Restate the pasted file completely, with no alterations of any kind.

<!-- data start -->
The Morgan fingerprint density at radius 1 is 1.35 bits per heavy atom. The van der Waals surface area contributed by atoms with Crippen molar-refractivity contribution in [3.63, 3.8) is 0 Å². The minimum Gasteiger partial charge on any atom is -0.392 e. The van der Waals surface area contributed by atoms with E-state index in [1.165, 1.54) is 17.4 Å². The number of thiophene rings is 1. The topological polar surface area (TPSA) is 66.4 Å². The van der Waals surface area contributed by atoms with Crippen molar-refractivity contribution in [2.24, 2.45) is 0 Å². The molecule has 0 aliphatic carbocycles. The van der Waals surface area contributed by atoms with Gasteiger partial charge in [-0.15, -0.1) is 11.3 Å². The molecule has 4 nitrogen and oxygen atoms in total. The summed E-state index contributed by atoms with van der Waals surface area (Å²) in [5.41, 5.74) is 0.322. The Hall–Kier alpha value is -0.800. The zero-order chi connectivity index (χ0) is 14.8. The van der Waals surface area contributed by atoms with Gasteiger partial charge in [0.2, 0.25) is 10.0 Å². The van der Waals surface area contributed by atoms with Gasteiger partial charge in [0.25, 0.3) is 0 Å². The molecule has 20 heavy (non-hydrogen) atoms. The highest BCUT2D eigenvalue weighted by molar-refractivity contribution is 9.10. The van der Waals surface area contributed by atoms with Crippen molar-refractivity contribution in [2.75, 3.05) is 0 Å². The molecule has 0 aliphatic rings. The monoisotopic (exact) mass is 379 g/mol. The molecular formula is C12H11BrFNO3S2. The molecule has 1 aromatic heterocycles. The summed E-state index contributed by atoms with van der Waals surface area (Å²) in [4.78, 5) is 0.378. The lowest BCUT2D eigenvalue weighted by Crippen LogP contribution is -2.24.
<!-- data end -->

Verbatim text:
The Morgan fingerprint density at radius 1 is 1.35 bits per heavy atom. The van der Waals surface area contributed by atoms with Crippen molar-refractivity contribution in [3.63, 3.8) is 0 Å². The minimum Gasteiger partial charge on any atom is -0.392 e. The van der Waals surface area contributed by atoms with E-state index in [1.165, 1.54) is 17.4 Å². The number of thiophene rings is 1. The topological polar surface area (TPSA) is 66.4 Å². The van der Waals surface area contributed by atoms with Crippen molar-refractivity contribution in [2.24, 2.45) is 0 Å². The molecule has 0 aliphatic carbocycles. The van der Waals surface area contributed by atoms with Gasteiger partial charge in [-0.15, -0.1) is 11.3 Å². The molecule has 4 nitrogen and oxygen atoms in total. The summed E-state index contributed by atoms with van der Waals surface area (Å²) in [5.41, 5.74) is 0.322. The Hall–Kier alpha value is -0.800. The zero-order chi connectivity index (χ0) is 14.8. The van der Waals surface area contributed by atoms with Gasteiger partial charge in [0.2, 0.25) is 10.0 Å². The van der Waals surface area contributed by atoms with Gasteiger partial charge in [0.25, 0.3) is 0 Å². The molecule has 20 heavy (non-hydrogen) atoms. The highest BCUT2D eigenvalue weighted by molar-refractivity contribution is 9.10. The van der Waals surface area contributed by atoms with Crippen molar-refractivity contribution in [2.75, 3.05) is 0 Å². The molecule has 0 aliphatic rings. The monoisotopic (exact) mass is 379 g/mol. The molecular formula is C12H11BrFNO3S2. The molecule has 1 aromatic heterocycles. The summed E-state index contributed by atoms with van der Waals surface area (Å²) in [4.78, 5) is 0.378. The lowest BCUT2D eigenvalue weighted by Crippen LogP contribution is -2.24.